Family Personal St Peters Theology

Ten Biblical Reasons Why I Baptised My Granddaughter (and Children).

DSCF3141Baptism is a divisive subject amongst some Christians – which is a shame because it is a sacrament which is supposed to unite.  There is one baptism into the body of Christ.   I accept, understand and empathise with my Baptist brothers and sisters who by conviction think that only those who have come to a saving faith should be baptised (it’s not fair to call it adult baptism because children and teenagers can also be baptised in this way – for example I have baptised a seven-year-old on their own profession of faith).  It is a position I once held with great conviction – but I would make a simple request of my Baptist brothers and sisters – please understand that there are those of us who baptise infants who do so, not because of tradition, or superstition, or ignorance of the Bible; but because we are convicted that this is Biblical.   So here are my ten reasons from the Bible why I rejoiced in being able to baptise my granddaughter, Evie, last Sunday.

  1. Because she is a child of the Covenant – Acts 2:39 “The promise is for you and your children and for all who are far off—for all whom the Lord our God will call.”   Peter was addressing a group of people who saw themselves as the Covenant people.  They would not have understood the concept of individuals choosing to follow God, without their children doing so.  It is in that context that we must understand the New Testament teaching about baptism.

2. Because the majority of recorded baptisms in the New Testament were household baptismsThe Lord opened her heart to respond to Paul’s message. 15 When she and the members of her household were baptized,b she invited us to her home. “If you consider me a believer in the Lord,” she said, “come and stay at my house.” And she persuaded us.  (Acts 16:14-15) ….

   They replied, “Believe in the Lord Jesus, and you will be saved—you and your household.” 32 Then they spoke the word of the Lord to him and to all the others in his house. 33 At that hour of the night, the jailer took them and washed their wounds; then immediately he and all his household were baptized. 34 The jailer brought them into his house and set a meal before them; he was filled with joy because he had come to believe in God—he and his whole household. (Acts 16:31-34)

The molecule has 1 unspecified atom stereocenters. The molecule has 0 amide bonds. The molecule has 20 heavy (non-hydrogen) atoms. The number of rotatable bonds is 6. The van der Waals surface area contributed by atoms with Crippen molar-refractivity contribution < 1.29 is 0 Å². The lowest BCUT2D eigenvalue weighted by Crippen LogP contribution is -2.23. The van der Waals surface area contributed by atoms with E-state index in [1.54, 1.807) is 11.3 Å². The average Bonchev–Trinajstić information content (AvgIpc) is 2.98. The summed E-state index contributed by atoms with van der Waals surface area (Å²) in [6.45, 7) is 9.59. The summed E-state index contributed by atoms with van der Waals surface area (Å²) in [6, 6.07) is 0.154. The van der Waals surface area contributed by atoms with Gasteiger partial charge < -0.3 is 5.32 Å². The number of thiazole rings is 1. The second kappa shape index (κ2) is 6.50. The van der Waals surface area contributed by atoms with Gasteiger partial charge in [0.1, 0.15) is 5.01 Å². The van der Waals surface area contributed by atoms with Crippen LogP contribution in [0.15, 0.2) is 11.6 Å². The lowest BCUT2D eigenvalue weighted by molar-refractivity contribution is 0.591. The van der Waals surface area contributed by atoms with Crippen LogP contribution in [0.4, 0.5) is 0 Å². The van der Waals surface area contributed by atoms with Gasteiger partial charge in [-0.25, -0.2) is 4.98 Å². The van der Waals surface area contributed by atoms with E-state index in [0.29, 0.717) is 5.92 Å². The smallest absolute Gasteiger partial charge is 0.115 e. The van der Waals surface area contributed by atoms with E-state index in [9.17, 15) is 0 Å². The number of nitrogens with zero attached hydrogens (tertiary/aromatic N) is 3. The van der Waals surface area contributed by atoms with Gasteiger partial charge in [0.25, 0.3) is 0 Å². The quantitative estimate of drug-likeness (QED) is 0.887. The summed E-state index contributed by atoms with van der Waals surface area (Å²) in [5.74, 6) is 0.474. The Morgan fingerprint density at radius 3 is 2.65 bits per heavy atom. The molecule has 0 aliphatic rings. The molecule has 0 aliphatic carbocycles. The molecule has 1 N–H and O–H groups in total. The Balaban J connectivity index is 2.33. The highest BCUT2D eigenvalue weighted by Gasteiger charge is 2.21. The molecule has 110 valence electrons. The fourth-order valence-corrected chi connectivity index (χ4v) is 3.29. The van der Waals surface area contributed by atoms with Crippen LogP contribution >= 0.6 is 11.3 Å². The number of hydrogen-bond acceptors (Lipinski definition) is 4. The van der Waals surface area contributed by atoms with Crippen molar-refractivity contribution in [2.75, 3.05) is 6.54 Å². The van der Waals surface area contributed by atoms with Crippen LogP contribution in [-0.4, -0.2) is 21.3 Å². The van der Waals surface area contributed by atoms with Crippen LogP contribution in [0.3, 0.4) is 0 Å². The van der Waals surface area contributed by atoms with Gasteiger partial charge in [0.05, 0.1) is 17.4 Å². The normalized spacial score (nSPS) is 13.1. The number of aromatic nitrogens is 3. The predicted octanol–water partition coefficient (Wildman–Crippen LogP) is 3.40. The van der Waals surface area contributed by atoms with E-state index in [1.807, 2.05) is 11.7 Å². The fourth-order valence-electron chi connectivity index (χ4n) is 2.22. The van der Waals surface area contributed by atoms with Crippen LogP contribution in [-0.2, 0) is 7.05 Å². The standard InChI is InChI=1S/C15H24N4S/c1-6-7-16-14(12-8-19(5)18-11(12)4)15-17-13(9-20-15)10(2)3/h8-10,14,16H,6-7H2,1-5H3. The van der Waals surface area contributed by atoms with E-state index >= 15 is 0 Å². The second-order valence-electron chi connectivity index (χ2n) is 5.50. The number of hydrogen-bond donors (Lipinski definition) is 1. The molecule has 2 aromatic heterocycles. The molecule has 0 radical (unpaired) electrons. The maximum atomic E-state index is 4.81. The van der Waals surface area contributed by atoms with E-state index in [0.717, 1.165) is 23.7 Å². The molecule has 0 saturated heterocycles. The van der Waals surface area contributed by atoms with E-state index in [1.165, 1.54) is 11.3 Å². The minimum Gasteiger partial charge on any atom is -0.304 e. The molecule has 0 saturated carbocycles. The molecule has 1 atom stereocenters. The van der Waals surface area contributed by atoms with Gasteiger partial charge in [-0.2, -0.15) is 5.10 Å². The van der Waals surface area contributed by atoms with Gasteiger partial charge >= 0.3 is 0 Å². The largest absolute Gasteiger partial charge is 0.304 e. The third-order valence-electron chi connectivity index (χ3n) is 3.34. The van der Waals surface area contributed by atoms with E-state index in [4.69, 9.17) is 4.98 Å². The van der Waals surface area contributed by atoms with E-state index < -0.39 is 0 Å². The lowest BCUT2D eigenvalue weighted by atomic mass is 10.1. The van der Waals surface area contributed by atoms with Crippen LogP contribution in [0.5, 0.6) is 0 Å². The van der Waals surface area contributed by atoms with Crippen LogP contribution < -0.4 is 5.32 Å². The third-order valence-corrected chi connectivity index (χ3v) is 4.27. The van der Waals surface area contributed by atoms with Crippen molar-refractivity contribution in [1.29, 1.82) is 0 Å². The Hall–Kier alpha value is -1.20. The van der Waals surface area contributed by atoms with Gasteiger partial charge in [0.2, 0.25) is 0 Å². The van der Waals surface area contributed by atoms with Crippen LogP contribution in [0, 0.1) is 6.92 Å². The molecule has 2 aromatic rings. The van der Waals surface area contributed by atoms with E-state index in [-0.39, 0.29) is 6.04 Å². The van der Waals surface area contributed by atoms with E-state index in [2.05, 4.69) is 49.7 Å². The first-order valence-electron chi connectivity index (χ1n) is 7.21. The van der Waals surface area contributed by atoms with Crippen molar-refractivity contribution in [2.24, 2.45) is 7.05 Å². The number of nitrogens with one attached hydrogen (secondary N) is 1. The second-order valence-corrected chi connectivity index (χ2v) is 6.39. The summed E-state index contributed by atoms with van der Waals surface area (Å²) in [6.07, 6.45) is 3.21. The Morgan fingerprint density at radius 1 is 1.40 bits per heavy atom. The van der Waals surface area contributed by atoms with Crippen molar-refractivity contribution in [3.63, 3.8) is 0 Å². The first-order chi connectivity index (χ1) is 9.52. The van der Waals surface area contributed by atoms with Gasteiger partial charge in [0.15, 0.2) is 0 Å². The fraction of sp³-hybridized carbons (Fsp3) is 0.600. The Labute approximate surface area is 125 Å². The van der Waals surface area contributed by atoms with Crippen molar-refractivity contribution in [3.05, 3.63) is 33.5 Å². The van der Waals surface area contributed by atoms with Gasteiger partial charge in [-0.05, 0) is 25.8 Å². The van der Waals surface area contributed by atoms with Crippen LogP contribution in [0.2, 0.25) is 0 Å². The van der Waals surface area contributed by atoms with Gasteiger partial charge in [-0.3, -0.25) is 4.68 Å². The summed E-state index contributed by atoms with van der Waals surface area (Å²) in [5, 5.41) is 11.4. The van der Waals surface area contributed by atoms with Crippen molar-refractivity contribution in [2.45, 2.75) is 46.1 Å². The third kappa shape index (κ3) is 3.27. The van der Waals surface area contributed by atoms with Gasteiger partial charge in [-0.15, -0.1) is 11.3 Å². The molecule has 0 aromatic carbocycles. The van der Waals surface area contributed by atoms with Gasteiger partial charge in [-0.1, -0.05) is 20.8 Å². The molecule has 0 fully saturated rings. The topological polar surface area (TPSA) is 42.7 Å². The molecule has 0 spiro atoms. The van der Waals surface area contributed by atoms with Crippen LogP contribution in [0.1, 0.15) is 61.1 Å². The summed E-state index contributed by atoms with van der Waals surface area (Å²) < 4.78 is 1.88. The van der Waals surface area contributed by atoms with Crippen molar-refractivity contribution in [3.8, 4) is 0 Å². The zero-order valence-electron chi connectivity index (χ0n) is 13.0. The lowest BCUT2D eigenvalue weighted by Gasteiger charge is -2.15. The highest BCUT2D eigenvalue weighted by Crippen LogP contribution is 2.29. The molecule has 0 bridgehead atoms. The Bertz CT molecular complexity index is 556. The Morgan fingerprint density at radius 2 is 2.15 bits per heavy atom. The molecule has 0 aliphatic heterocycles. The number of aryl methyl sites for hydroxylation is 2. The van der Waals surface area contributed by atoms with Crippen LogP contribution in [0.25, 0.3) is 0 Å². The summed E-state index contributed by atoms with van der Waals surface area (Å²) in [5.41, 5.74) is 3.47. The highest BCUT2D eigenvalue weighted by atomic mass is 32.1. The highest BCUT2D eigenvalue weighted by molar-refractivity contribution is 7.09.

What intrigues me about this is that the jailer is told you (singular) believe and you and your household (plural) will be saved.  Why do we not expect to see household salvations as the norm today?

3. Because the New Covenant is more generous than the old – 11 In him you were also circumcised with a circumcision not performed by human hands. Your whole self ruled by the flesh b was put off when you were circumcised by Christ, 12 having been buried with him in baptism, in which you were also raised with him through your faith in the working of God, who raised him from the dead. (Colossians 2:11-12)

Paul here links the sign of the Abrahamic Covenant – circumcision with the sign of the New Covenant – baptism.  The Passover becomes the Lord’s Supper, the Sabbath becomes the Lord’s Day, and circumcision becomes baptism.  Now if the old Covenant sign was extended to the children of believers, why would the NT one not be?   Why do we have no example in the New Testament of a child born into a Covenant home having to wait until they were of age until they were given the Covenant sign?

4. Because she belongs to the Church –  “Children, obey your parents in the Lord, for this is right.”  (Ephesians 6:1) .  Paul’s letter to the Ephesians is addressed to “God’s holy people in Ephesus, the faithful in Christ Jesus.”  As part of that, he addresses the children.  He is not addressing the children outside the Church – he is addressing those who belong to the Church.  If they belong to the Church why should they be refused the sign of belonging?

5. Because she is Holy –  ” For the unbelieving husband has been sanctified through his wife, and the unbelieving wife has been sanctified through her believing husband. Otherwise your children would be unclean, but as it is, they are holy.” (1 Corinthians 7:14)  Children of believers are holy.  Set apart for God.  They belong to the set apart Covenant community.  They should receive the sign of that community.

6.  Because she needs the Holy Spirit –  “ ‘In the last days, God says, I will pour out my Spirit on all people. Your sons and daughters will prophesy, your young men will see DSCF3146visions, your old men will dream dreams.”  (Acts 2:17).   Peter on the day of Pentecost cites the prophecy of Joel – a promise that all the Lord’s people would be given the Spirit.   Water baptism is deeply connected with Spirit baptism.  The one is a physical sign of the other.  Water baptism is an initiation into the visible church.  Spirit baptism is an initiation into the invisible church.  Water baptism does not confer the Spirit on a child, just as it does not confer the Spirit on an adult.  But it is a sign.   Who knows when the Spirit will work.  Jeremiah was set apart in the womb.  John the Baptist was filled with the Spirit in the womb.    I pray that the Holy Spirit will even now be working in my granddaughter’s life.

7.  Because she needs Forgiveness – Peter replied, “Repent and be baptized, every one of you, in the name of Jesus Christ for the forgiveness of your sins. And you will receive the gift of the Holy Spirit.” (Acts 2:38) – This verse also applies to the previous point.  Baptism is for the forgiveness of sins.  Not because it confers forgiveness but because it speaks of the one who does.  Jesus Christ is the sacrifice of atonement – the one who shed his blood that we might be forgiven.